What’s your recruiting strategy? Maybe you place ads on recruiting sites or try to share information about your company via word-of-mouth. Perhaps you even offer incentives to your employees for finding new hires. All of these are fine recruitment tactics, and you should certainly continue to do what’s working for you. But you should be sure that your recruitment plan also includes a digital strategy. After all, we are already immersed in a digital age and you are missing an enormous opportunity if you are ignoring your digital brand when it comes to your recruiting efforts.
Everything we know about marketing applies to recruitment, says Maria Mayorga of Coalmarch Productions, a company specializing in lead generation and employee training for green industry companies. Mayorga says that means building a digital strategy is essential not only for targeting new clients but also for targeting potential hires. When people find out about your company, they’re going to Google you for more information and you want to be sure that they like what they see.
Building your brand
Your digital strategy all starts with brand, Mayorga says. Your brand is what other people say about you when you’re not in the room. Most companies think about their brand in terms of getting client leads. But it’s definitely important when it comes to recruitment leads, as well.
“A strong employer brand is going to do a lot to bring in people,” Mayorga says. “If you have a great name in the community, and you do a lot of outreach, it’s going to make people want to work for your company.”
When you think about your company, think about why people would want to come work for you and focus on continuing to develop those aspects. The reasons why someone might want to work for you are often the same reasons why someone might want to work with you. Therefore, your strategies to generate client leads have a strong overlap with recruiting. Things like community commitment, integrity and quality work make you desirable all around. It’s important that these types of efforts are showcased in your digital brand.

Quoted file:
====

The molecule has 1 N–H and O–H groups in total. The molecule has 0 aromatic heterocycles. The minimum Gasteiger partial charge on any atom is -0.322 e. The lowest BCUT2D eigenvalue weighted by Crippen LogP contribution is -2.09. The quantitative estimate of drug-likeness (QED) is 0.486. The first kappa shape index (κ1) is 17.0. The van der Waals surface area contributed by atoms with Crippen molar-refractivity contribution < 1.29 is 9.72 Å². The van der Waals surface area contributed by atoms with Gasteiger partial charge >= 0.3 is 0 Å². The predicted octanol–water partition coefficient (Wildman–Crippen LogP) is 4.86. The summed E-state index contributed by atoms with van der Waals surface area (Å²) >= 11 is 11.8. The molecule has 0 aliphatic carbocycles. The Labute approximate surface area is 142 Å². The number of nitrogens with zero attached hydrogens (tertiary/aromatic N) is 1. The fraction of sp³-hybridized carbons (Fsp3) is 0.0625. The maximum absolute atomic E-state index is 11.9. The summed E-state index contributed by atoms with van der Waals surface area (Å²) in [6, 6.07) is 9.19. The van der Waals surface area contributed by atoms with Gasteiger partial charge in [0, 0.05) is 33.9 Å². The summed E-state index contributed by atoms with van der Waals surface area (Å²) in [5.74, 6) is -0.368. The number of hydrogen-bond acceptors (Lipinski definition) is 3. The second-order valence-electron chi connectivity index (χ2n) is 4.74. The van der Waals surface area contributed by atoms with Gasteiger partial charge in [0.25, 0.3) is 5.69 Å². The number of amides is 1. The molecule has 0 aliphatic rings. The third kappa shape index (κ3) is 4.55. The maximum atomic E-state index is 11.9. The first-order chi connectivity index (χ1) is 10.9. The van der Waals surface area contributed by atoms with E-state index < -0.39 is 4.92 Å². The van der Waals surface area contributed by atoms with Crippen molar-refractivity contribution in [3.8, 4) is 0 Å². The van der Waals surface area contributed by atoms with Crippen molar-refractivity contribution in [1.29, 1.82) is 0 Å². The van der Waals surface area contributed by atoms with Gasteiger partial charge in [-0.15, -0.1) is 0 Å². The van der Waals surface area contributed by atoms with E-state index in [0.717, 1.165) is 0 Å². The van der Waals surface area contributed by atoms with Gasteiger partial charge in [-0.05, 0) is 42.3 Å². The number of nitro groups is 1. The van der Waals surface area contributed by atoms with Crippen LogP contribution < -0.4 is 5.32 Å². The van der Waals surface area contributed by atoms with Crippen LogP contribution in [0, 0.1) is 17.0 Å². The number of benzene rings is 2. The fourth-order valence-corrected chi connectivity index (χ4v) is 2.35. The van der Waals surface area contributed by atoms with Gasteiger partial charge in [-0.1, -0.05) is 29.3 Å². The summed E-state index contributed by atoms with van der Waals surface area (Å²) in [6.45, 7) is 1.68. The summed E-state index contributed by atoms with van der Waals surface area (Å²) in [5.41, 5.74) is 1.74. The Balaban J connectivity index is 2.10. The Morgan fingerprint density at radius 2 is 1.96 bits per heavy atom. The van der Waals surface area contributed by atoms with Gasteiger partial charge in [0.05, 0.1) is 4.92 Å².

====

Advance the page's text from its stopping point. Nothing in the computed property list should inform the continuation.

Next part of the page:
Mayorga says she spends a lot of time reviewing websites and thinking how they will help recruit more people to those companies. How will your website stand out? The things that make you special should be evident.
But your website should also be easy to navigate as that also says a lot about who you are. How easy is it for a job applicant to find information about potential job opportunities at your company? Recruits should not have to hunt for a careers section on your website, Mayorga says. Your careers section should be easy to find and it should also be easy to apply.
Just as the goal of marketing is to convert potential clients into actual clients, Mayorga says the goal of recruiting is to convert potential hires into actual hires. Once you’ve attracted people to your business, you want to get them to apply for a position. It’s not enough for them to just stop by your page.
If you find that recruitment conversion is where you’re struggling, Mayorga says to take a look at your job descriptions. She says there is an “art to writing job descriptions” and many people don’t realize it and just slap something together.